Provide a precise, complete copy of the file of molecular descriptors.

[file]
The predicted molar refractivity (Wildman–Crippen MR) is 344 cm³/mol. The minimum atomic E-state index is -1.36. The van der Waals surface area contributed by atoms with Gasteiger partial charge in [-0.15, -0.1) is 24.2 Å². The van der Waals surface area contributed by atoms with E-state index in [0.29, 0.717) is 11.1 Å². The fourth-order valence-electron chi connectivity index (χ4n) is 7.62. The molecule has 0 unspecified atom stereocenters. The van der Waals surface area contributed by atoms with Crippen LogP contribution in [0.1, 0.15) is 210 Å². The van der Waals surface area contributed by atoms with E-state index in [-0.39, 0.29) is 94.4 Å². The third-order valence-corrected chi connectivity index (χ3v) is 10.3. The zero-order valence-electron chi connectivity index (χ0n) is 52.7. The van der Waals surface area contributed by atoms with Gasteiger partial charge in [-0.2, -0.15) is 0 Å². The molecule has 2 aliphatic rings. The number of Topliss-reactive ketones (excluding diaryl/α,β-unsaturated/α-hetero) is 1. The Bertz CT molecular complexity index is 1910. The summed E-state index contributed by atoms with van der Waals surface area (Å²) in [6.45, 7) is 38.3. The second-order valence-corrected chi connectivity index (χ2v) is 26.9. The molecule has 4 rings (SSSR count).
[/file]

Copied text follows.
The predicted molar refractivity (Wildman–Crippen MR) is 344 cm³/mol. The minimum atomic E-state index is -1.36. The van der Waals surface area contributed by atoms with Gasteiger partial charge in [-0.15, -0.1) is 24.2 Å². The van der Waals surface area contributed by atoms with E-state index in [0.29, 0.717) is 11.1 Å². The fourth-order valence-electron chi connectivity index (χ4n) is 7.62. The molecule has 0 unspecified atom stereocenters. The van der Waals surface area contributed by atoms with Crippen LogP contribution in [0.1, 0.15) is 210 Å². The van der Waals surface area contributed by atoms with E-state index in [-0.39, 0.29) is 94.4 Å². The third-order valence-corrected chi connectivity index (χ3v) is 10.3. The zero-order valence-electron chi connectivity index (χ0n) is 52.7. The van der Waals surface area contributed by atoms with Gasteiger partial charge in [-0.2, -0.15) is 0 Å². The molecule has 2 aliphatic rings. The number of Topliss-reactive ketones (excluding diaryl/α,β-unsaturated/α-hetero) is 1. The Bertz CT molecular complexity index is 1910. The summed E-state index contributed by atoms with van der Waals surface area (Å²) in [6.45, 7) is 38.3. The second-order valence-corrected chi connectivity index (χ2v) is 26.9. The molecule has 4 rings (SSSR count).